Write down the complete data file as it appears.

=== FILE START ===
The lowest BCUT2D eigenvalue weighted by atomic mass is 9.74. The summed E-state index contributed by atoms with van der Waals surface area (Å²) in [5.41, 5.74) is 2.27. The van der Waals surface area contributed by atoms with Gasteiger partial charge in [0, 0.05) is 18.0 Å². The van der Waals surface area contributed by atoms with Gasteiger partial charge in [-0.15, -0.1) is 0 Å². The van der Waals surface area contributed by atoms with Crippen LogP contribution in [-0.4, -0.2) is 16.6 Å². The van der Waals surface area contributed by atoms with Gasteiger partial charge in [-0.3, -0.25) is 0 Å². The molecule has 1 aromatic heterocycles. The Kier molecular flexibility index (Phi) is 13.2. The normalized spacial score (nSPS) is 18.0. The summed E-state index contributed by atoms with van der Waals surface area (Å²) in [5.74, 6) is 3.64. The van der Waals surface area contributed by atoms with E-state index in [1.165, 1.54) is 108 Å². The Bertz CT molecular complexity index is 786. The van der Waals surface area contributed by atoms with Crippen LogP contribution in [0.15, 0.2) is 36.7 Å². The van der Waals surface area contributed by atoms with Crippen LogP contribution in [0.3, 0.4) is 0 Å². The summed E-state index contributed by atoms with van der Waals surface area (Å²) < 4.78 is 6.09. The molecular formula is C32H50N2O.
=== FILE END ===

The lowest BCUT2D eigenvalue weighted by atomic mass is 9.74. The summed E-state index contributed by atoms with van der Waals surface area (Å²) in [5.41, 5.74) is 2.27. The van der Waals surface area contributed by atoms with Gasteiger partial charge in [0, 0.05) is 18.0 Å². The van der Waals surface area contributed by atoms with Gasteiger partial charge in [-0.15, -0.1) is 0 Å². The van der Waals surface area contributed by atoms with Crippen LogP contribution in [-0.4, -0.2) is 16.6 Å². The van der Waals surface area contributed by atoms with Gasteiger partial charge in [-0.3, -0.25) is 0 Å². The molecule has 1 aromatic heterocycles. The Kier molecular flexibility index (Phi) is 13.2. The normalized spacial score (nSPS) is 18.0. The summed E-state index contributed by atoms with van der Waals surface area (Å²) in [5.74, 6) is 3.64. The van der Waals surface area contributed by atoms with E-state index in [1.165, 1.54) is 108 Å². The Bertz CT molecular complexity index is 786. The van der Waals surface area contributed by atoms with Crippen LogP contribution in [0.15, 0.2) is 36.7 Å². The van der Waals surface area contributed by atoms with Crippen LogP contribution in [0.3, 0.4) is 0 Å². The summed E-state index contributed by atoms with van der Waals surface area (Å²) < 4.78 is 6.09. The molecular formula is C32H50N2O.